Tldr: Outlook on Android tries to force you into linking Outlook to your Google Account, giving itself access to more data than you might want. I found out that can be bypassed by quickly toggling the internet connection off at the right time.
Switching Mail Clients
For reasons not important for this story, I installed the Outlook App for Android on my phone yesterday. After creating an outlook.com Mail-Account, I noticed there is an option to add more Mail Accounts. After a deliberate train of thought (which was basically “why not”) I uninstalled my then-mail app and decided to move all my mail accounts to Outlook.
Adding my first mail account was pretty straight forward. I had to enter my mail address and Outlook then prompted me with several options to add this account, one of which was IMAP. Took me about 5 minutes for the whole process and it was as painless as setting up all IMAP/SMTP settings can be. After that, only my Gmail Account had to be added, which is where things got aggravating.
“Sign in with Google”
Upon entering my gmail address to be added to Outlook, it did not show me the various options I was able to choose from before. Instead, I instantly got redirected to a “Sign in with Google” Page. After choosing my account, Google showed me which permissions Outlook wanted to be granted:
- Reading, sending and deleting Mail (Perfectly fine, thats what I want)
- Read, edit, create and delete GDrive data (wtf no? I want email)
- Read, edit, download and delete contacts (Huh? Reading I them I would’ve understood…)
- Read, edit, share and delete all Calendars accessible by Google Calendar (I JUST WANT EMAIL FOR FUCKS SAKE!!!)
- Reading and downloading my exact birthdate (… I can’t even think of a reason for that one)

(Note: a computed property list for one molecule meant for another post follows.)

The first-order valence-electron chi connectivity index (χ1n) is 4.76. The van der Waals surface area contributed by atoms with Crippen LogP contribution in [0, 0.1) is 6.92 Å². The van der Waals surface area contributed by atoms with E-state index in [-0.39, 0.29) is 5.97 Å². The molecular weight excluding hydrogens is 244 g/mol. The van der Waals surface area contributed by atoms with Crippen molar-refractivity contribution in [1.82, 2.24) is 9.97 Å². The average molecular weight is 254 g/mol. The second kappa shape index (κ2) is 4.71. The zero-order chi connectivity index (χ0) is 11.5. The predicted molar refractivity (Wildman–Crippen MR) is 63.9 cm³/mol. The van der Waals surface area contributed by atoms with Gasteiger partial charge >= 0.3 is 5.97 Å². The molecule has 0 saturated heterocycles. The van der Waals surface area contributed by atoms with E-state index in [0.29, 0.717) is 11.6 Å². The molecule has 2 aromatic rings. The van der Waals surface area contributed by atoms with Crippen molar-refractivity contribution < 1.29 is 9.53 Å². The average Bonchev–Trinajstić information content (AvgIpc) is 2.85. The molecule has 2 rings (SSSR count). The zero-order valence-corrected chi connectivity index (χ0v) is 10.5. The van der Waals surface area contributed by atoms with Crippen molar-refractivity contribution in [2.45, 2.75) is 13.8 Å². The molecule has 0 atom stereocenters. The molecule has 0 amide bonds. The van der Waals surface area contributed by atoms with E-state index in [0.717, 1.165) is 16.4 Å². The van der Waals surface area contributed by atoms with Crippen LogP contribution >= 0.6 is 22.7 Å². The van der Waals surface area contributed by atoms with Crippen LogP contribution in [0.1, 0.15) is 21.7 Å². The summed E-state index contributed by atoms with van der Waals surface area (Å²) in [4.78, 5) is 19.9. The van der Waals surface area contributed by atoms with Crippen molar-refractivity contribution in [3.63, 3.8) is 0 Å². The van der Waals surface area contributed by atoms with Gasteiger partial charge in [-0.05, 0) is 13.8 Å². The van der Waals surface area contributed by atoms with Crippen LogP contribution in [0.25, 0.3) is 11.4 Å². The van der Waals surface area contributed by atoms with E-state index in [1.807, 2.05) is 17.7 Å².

So naturally, I did NOT grant these privileges to outlook and pressed cancel. Which booted me right back into the start screen. But I know Gmail works with IMAP. I have used it before. So that isn’t the reason Outlook does that. I searched all the settings. I googled. Nothing. For other Email addresses, it would eventually show me a “setup account manually” option, and then give me the option to use IMAP. Not with gmail.
Then I tried to add another email via IMAP and just change the name. But the field was explicitly not changeable. At this point I realized that this HAS to be on purpose. Trying to make adding your Gmail easier via Google Sign-In is fair… I guess. But going out of your way to explicitly not allow Gmail via IMAP, that just smells fishy.
Trying to get around it
As seen in the video above, my first attempts were unsuccessful, and most people would’ve (rightfully so) cursed at Microsoft for this piece-of-crap “design decision” of theirs, and then either uninstalled Outlook or given up and used the Google Sign In (which is probably what Microsoft wants to happen). But not me. Because I apparently enjoy wasting my time.
Anyways, I remembered a glitch from Pokémon I used to do, in which you just turned off your console at the right moment while performing a trade to clone your Pokémon. I decided to try something similar with Outlook. I hoped by disabling the internet connection at the right moment I could trigger some “graceful error handling” or whatever. I was basically trying random stuff.
It worked on my third try.
That’s right. The method kids were using in 1999 to clone Pokémon worked against a shitty dark-pattern in Outlook. I recorded the process on my second phone. See it for yourself:
If this post will have any effect, I hope someone from Microsoft realizes that it sucks to forcibly remove IMAP for (power)users specifically for Gmail. Like, let people at least choose whether they want IMAP or the Google Sign-In. I guarantee that the vast majority of people DO NOT want to bother with IMAP anyway, but why remove the option?
But in reality, all this post is probably gonna do is that the bypass might get fixed and all Gmail IMAP users will be logged out and forced to link Outlook to Google or abandon Outlook. Until that happens I am gonna use it anyway, just cause I can.
Thanks for reading.